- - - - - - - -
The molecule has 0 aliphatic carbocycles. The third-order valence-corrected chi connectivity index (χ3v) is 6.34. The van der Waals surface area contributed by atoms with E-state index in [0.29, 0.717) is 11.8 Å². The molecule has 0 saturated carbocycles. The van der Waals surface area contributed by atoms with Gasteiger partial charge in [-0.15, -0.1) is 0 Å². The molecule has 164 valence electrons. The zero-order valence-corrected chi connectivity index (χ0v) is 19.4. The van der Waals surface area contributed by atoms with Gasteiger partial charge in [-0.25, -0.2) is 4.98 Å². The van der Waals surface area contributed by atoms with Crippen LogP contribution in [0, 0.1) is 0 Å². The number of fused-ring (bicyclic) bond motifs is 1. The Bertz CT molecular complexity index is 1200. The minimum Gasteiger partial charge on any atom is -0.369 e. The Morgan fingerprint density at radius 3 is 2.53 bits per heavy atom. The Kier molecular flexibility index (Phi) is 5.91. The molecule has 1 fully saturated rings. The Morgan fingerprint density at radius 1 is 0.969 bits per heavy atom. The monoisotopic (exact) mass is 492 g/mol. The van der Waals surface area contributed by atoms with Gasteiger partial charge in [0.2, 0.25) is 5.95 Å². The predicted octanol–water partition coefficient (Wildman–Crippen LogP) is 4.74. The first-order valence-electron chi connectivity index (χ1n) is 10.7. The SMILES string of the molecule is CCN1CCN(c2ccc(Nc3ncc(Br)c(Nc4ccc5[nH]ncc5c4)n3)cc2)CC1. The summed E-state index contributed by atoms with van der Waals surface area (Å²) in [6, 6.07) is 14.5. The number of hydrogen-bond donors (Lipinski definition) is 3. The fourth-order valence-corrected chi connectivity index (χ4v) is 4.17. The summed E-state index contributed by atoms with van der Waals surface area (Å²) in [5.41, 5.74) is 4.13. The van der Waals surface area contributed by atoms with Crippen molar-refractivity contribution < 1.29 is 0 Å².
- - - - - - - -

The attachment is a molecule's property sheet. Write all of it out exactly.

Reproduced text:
The molecule has 0 aliphatic carbocycles. The third-order valence-corrected chi connectivity index (χ3v) is 6.34. The van der Waals surface area contributed by atoms with E-state index in [0.29, 0.717) is 11.8 Å². The molecule has 0 saturated carbocycles. The van der Waals surface area contributed by atoms with Gasteiger partial charge in [-0.15, -0.1) is 0 Å². The molecule has 164 valence electrons. The zero-order valence-corrected chi connectivity index (χ0v) is 19.4. The van der Waals surface area contributed by atoms with Gasteiger partial charge in [-0.25, -0.2) is 4.98 Å². The van der Waals surface area contributed by atoms with Crippen LogP contribution in [0, 0.1) is 0 Å². The number of fused-ring (bicyclic) bond motifs is 1. The Bertz CT molecular complexity index is 1200. The minimum Gasteiger partial charge on any atom is -0.369 e. The Morgan fingerprint density at radius 3 is 2.53 bits per heavy atom. The Kier molecular flexibility index (Phi) is 5.91. The molecule has 1 fully saturated rings. The Morgan fingerprint density at radius 1 is 0.969 bits per heavy atom. The monoisotopic (exact) mass is 492 g/mol. The van der Waals surface area contributed by atoms with Gasteiger partial charge in [0.2, 0.25) is 5.95 Å². The predicted octanol–water partition coefficient (Wildman–Crippen LogP) is 4.74. The first-order valence-electron chi connectivity index (χ1n) is 10.7. The SMILES string of the molecule is CCN1CCN(c2ccc(Nc3ncc(Br)c(Nc4ccc5[nH]ncc5c4)n3)cc2)CC1. The summed E-state index contributed by atoms with van der Waals surface area (Å²) in [6, 6.07) is 14.5. The number of hydrogen-bond donors (Lipinski definition) is 3. The fourth-order valence-corrected chi connectivity index (χ4v) is 4.17. The summed E-state index contributed by atoms with van der Waals surface area (Å²) in [5.41, 5.74) is 4.13. The van der Waals surface area contributed by atoms with Crippen molar-refractivity contribution < 1.29 is 0 Å².